I'm not sure whether it was his shirted personal best or raw personal best, but Scot Mendelson did one of those lifts with a completely fucked-up knee and quadriceps. During the interview they did with him a few days after the lift he shows the camera his knee and it looks like someone attempted surgery with a steak knife. He also at one point did 766 raw while in Canada with a torn quad, according to this article.
posted by Inspector.Gadget at 1:56 PM on April 10, 2008


Somebody has have calculated it.

I think there are some variables here. You want a maximum possible for the human race ever, right? We'd have to establish an upper bound for height, which might impose some restrictions on weight/muscle mass. What we need is a model where you input some skeletal parameters like height and shoulder width and it hangs the maximum possible amount of muscle off of it (now how do we calculate that) and tells you how much this person could lift. Or is it more a matter of tendons ripping? That might make the whole thing simpler.
posted by adamdschneider at 2:07 PM on April 10, 2008


Interestingly enough, in swimming right now there is a lot of debate about Speedo's newest racing suit. A ridiculous number of world records have been set since it came out a few months ago, and many folks are asking if the suit helps "too much." In addition to the hydrodynamic properties of the suit, compression has been amplified in certain places, possible helping folks with weaker cores hold better body position.

Interesting to see the debate pop up across so many sports at the same time.
posted by dame at 2:23 PM on April 10, 2008 [2 favorites]


Absurd.
posted by Ynoxas at 2:37 PM on April 10, 2008


I mean, shit, tk, I can't ignore a pitch that slow.

It's good you swung at it. I was going to go with, "No, it's cheating when I fuck her."
posted by klangklangston at 2:41 PM on April 10, 2008 [2 favorites]


Or is it more a matter of tendons ripping? That might make the whole thing simpler.

There has to be a calculable clear limit where the material our bodies are made of just breaks.
posted by tkchrist at 2:47 PM on April 10, 2008


That related "benchpress accident" video is horrifying. The guy seems to be holding his thumbs on the same side of the bar as his fingers. Why would you hold weight over your head that way? Hook your thumbs around the bar, for fuck's sake!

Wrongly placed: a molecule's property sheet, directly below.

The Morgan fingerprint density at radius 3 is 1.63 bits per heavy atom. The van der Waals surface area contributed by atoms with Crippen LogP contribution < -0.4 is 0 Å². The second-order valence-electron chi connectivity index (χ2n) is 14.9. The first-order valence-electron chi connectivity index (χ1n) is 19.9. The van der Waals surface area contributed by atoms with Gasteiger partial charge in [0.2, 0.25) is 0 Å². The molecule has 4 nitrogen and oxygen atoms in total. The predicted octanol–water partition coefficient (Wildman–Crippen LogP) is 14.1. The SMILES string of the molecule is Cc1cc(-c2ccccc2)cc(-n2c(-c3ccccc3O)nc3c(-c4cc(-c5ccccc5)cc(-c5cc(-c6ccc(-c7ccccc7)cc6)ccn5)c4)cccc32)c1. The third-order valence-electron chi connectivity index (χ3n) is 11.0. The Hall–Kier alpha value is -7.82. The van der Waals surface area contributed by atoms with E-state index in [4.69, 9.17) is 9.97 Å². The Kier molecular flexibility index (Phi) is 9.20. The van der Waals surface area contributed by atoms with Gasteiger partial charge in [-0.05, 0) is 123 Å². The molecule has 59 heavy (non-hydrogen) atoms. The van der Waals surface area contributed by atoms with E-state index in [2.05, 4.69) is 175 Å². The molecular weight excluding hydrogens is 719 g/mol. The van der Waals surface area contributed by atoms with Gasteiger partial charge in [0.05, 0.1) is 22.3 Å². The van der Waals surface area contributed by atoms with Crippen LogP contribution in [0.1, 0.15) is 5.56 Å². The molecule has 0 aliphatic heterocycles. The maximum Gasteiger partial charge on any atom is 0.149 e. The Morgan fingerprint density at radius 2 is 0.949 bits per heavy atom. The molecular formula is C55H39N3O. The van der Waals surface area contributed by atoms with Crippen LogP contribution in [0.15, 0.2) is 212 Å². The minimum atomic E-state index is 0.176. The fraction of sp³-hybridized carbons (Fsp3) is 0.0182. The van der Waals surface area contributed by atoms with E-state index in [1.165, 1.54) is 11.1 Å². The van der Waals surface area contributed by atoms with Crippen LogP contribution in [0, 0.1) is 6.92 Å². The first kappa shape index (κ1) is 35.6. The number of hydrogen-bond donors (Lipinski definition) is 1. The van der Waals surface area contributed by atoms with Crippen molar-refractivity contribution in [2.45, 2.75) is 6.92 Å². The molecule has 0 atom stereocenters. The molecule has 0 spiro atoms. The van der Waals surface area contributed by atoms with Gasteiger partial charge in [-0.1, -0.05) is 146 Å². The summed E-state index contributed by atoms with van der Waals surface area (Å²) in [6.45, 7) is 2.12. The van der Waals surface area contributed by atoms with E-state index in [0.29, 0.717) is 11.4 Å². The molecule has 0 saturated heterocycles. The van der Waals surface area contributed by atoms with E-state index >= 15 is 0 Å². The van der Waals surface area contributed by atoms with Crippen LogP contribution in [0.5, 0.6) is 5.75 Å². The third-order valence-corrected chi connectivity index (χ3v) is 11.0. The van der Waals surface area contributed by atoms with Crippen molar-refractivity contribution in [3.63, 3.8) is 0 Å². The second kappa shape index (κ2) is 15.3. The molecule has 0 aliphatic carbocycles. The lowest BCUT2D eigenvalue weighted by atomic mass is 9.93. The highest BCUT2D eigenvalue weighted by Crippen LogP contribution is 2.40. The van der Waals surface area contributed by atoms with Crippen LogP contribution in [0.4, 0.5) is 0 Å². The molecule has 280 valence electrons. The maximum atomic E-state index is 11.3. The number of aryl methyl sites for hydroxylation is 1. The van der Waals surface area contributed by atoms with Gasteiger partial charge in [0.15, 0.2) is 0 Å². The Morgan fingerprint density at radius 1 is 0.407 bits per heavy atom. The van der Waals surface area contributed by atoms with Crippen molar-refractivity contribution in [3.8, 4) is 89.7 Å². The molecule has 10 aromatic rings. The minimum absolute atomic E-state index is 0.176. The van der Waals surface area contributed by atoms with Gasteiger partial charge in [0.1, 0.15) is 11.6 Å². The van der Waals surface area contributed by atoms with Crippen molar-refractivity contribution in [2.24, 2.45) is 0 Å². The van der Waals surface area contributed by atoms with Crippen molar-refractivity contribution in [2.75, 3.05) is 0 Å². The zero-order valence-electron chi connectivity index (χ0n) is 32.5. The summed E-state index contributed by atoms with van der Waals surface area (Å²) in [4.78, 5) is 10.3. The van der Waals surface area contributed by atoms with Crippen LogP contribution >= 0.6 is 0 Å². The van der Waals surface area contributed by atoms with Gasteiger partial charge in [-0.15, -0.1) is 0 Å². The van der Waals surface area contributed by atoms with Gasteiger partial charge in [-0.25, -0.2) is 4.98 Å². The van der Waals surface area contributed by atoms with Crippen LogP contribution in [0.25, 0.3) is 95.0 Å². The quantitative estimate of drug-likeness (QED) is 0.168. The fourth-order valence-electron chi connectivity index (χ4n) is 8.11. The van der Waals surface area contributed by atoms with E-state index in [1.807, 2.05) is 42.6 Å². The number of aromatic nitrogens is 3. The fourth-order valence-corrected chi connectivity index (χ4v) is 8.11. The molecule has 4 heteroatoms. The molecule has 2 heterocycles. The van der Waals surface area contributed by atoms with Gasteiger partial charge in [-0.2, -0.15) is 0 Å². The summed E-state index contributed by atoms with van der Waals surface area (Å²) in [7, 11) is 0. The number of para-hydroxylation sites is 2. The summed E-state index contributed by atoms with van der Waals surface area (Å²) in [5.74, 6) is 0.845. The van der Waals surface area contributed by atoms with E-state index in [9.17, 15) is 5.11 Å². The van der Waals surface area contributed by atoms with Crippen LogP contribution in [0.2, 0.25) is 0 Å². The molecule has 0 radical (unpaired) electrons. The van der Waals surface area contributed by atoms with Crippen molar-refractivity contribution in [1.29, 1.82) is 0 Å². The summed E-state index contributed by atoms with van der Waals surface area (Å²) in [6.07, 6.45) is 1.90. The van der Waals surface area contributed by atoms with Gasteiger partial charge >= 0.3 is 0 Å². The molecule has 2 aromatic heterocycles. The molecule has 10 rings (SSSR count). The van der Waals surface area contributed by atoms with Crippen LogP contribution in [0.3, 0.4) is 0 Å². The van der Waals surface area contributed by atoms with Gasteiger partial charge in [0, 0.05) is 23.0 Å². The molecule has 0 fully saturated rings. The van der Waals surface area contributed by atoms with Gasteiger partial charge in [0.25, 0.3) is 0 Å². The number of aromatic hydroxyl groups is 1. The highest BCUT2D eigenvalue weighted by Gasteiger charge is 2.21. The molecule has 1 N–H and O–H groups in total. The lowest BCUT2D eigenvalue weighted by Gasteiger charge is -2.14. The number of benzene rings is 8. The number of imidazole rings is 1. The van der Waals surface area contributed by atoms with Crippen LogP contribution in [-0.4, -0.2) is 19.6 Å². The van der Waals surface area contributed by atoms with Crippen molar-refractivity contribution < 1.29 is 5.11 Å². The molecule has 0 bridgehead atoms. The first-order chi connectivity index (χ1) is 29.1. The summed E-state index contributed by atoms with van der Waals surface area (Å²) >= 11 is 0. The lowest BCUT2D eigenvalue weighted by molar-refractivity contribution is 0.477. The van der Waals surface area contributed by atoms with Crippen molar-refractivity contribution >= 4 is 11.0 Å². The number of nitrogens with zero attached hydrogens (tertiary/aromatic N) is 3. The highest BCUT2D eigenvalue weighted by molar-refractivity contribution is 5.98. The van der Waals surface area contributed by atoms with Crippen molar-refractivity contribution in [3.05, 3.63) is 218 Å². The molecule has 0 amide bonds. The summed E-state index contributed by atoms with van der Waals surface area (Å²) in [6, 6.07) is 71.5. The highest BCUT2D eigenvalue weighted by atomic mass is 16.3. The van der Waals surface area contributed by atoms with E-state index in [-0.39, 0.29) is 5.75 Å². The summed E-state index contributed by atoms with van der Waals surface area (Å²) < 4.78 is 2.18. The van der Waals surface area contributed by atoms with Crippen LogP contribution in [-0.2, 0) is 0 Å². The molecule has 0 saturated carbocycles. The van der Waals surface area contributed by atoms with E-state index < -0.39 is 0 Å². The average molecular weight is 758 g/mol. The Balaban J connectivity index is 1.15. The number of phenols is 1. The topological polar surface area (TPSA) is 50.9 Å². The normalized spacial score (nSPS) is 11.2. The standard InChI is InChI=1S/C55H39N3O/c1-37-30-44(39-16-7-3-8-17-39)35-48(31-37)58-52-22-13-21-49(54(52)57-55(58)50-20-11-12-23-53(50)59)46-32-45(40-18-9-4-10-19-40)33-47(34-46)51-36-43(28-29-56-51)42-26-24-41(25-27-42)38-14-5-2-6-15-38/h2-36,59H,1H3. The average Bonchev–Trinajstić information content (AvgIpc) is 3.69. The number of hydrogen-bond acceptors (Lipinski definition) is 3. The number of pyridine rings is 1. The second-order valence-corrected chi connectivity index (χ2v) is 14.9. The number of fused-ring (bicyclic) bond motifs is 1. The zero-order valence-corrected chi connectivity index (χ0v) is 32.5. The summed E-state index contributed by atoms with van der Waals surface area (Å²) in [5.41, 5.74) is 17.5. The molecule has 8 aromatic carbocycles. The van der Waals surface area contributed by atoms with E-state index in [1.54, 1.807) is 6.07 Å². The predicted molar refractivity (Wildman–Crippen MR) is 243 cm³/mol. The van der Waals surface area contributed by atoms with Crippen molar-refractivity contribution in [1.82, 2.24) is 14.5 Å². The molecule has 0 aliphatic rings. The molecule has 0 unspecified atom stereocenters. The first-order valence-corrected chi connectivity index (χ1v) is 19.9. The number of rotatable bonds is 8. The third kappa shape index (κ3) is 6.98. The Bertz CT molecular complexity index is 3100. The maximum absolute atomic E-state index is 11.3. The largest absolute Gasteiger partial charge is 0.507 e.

posted by creasy boy at 3:00 PM on April 10, 2008


Within a couple of decades, biotechnology will allow us to do quite a few interesting things with the raw material of our bodies.

Mighty Mouse

Mighty Mouse Genes Found In Humans

So any calculations we could do now would be only provisional.
posted by jason's_planet at 3:04 PM on April 10, 2008


It's good you swung at it. I was going to go with, "No, it's cheating when I fuck her."

Classy.
posted by tkchrist at 3:05 PM on April 10, 2008


The guy seems to be holding his thumbs on the same side of the bar as his fingers. Why would you hold weight over your head that way?
Because the weight of the bar on the inside of your thumb and forefinger can be very, very painful sometimes. I can see the temptation of moving your thumb (in fact, I give into it sometimes), but this is a good reminder of why I should not do that.
posted by deanc at 3:05 PM on April 10, 2008


So at this point are people benching more than they're deadlifting? The biggest deadlift I can find on youtube is 1003. But people seem to be squatting 1200-something. Is there some kind of denim underwear they're using to distribute kinetic energy across their balls at the bottom of the squat? I thought the natural order was supposed to be: bench, squat, deadlift, from weakest to strongest.
posted by creasy boy at 3:10 PM on April 10, 2008 [1 favorite]


Everything I've read and seen is that the shirt has two actual effects. The first, it pulls the arms and shoulders into a more biomechanical correct/positive position to take on large loads. The second, it will increase the ability of the lifter to use the Valsalva Maneuver. And if you want to include psychological impact that would be third. But I highly doubt the ability of some fabric to lift even a small percentage of this weight.
posted by P.o.B. at 3:11 PM on April 10, 2008


Within a couple of decades, biotechnology will allow us to do quite a few interesting things with the raw material of our bodies.

I predict it will be longer than that. But yeah. I'm sure lifting weights to get stronger will one day be looked on as simply quaint. Like handle bar mustaches and horse drawn carriages.
posted by tkchrist at 3:12 PM on April 10, 2008


tkchrist: I think there are quite a few variables that make calculating this somewhat untenable.
posted by adamdschneider at 3:13 PM on April 10, 2008


Because the weight of the bar on the inside of your thumb and forefinger can be very, very painful sometimes.

Really? I've never had that problem. How much do you have to bench before it hurts your thumb?
posted by creasy boy at 3:14 PM on April 10, 2008